Location: Floral and Nursery Plants ResearchTitle: First report of nerine latent virus in ornamental crinum in the United States
|WINGERT, MITCH - Biotechnology Academy|
|LOUDEN, CHASE - Biotechnology Academy|
|GUARAGNA, MARY ANN - Former ARS Employee|
Submitted to: Plant Disease
Publication Type: Peer Reviewed Journal
Publication Acceptance Date: 1/22/2018
Publication Date: 1/24/2018
Citation: Jordan, R.L., Wingert, M., Louden, C., Guaragna, M. 2018. First report of nerine latent virus in ornamental crinum in the United States. Plant Disease. 102:1469. doi.org/10.1094/PDIS-09-17-1512-PDN.
Interpretive Summary: Ornamental flower bulbs (including true bulbs, bulbils, corms, tubers and rhizomes) are important floriculture crops in the U.S. Crinum is a large genus of herbaceous perennial flowering bulbs grown primarily in the summer for their large, showy, fragrant flowers. In 2015, ARS scientists in Beltsville, MD discovered mosaic symptoms on the leaves of several Crinum plants growing at the US National Arboretum, Washington, DC. They isolated a virus from these symptomatic plants and determined that the disease-associated virus was a unique isolate of Nerine latent virus (NeLV). NeLV had previously been reported in several other ornamental plants in Australia, China, the Netherlands, and Taiwan. To our knowledge, this is the first report of NeLV infecting Crinum and the first report of NeLV in the United States. The information and tools developed in this work will be useful to state and federal regulatory officials to make timely and appropriate recommendations in safeguarding the movement of horticultural products into and throughout the U.S.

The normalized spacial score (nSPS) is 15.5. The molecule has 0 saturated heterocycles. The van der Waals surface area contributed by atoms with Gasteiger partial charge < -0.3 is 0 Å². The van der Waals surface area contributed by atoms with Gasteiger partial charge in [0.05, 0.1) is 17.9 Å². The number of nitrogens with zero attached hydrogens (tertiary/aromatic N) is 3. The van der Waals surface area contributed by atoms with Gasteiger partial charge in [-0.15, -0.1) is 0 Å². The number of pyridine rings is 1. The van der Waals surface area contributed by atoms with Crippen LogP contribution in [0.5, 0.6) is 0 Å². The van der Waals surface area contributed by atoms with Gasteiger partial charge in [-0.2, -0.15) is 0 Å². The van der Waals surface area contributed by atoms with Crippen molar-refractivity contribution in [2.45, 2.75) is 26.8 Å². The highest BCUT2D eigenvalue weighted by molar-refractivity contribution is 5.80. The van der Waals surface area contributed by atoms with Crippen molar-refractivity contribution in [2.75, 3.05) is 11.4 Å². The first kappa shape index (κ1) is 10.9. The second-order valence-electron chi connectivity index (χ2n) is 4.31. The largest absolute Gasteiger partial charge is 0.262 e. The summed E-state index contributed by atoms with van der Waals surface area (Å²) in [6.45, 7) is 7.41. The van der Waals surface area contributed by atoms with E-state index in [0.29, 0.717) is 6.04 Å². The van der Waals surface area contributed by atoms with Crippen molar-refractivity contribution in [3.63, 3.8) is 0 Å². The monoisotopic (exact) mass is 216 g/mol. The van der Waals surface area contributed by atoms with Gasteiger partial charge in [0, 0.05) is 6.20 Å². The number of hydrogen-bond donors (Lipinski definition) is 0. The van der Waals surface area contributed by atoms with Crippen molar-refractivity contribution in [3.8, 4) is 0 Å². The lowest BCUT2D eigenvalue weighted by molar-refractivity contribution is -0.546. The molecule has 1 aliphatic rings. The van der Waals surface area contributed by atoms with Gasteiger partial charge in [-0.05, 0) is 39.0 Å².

Technical Abstract: Ornamental flower bulbs (including true bulbs, bulbils, corms, tubers and rhizomes) are increasingly important floriculture crops. Crinum is a large genus of herbaceous perennial flowering bulbs in the family Amaryllidaceae. Most of the Crinum species are grown in the summer and have large, showy, white, pink, deep rose, or even striped fragrant flowers borne on 2- to 5-foot stalks. Only a few viruses have been reported to infect cultivated Crinum. These include three potyviruses: Nerine yellow stripe virus in India, Hippeastrum mosaic virus in the U.K., and Crinum mosaic virus in Australia, DC, FL and HI, and a tospovirus. In April, 2015, mosaic symptoms were observed on the leaves of several Crinum plants growing at the US National Arboretum, Washington, DC. Typical filamentous virus-like particles were observed by electron microscopy of leaf-dip preparations from symptomatic leaves. However, these samples were negative in ELISA tests using our POTY Group Test monoclonal antibody PTY-1. Three independent samples of total RNA from leaves of one individual Crinum plant (cultivar Mo’Pon) were isolated and used for custom cDNA library preparation, which included rRNA depletion, and using NEBNext Ultra RNA Library Prep protocols. Three cDNA libraries (consisting of ~300bp fragments) were sequenced using paired-end next-generation protocols on an in-house Illumina MiSeq. Raw sequence reads (8,798,332 250bp reads) were trimmed of adaptor linkers using MiSeq software and de novo assembled into contiguous sequences using Geneious Pro R9. Contig sequences were subjected to BLASTX analysis against known viral sequences in GenBank (NCBI) databases. An 8,333 bp contig showed 78-96% identity with carlavirus Nerine latent virus (NeLV) sequences. A total of 269,897 reads could be mapped against a reference NeLV genome sequence (GenBank #NC_028111) with a maximum coverage of 7,662-fold. Pair-wise analyses of the predicted 297 AA coat protein (CP) sequence had 90-99% sequence identity with NeLV isolates from other ornamentals such as Hippeastrum (Netherlands, Taiwan), Ismene (Netherlands), Lycoris (Taiwan), Narcissus (Australia, China, Taiwan), and Nerine (Netherlands); and, only 33-48% sequence identity with other carlaviruses infecting Amaryllis, Helleborus, Hippeastrum, Narcissus and Nerine. To confirm the presence of NeLV in the original Mo’Pon sample and three other crinum plants: NeLV-specific CP primers were designed from the consensus full genome sequence and used in RT-PCR reactions with total RNAs isolated from these four Crinum plants. NeLV was detected in the original and one other plant. To our knowledge, this is the first report of NeLV infecting Crinum and the first report of NeLV being detected in the US.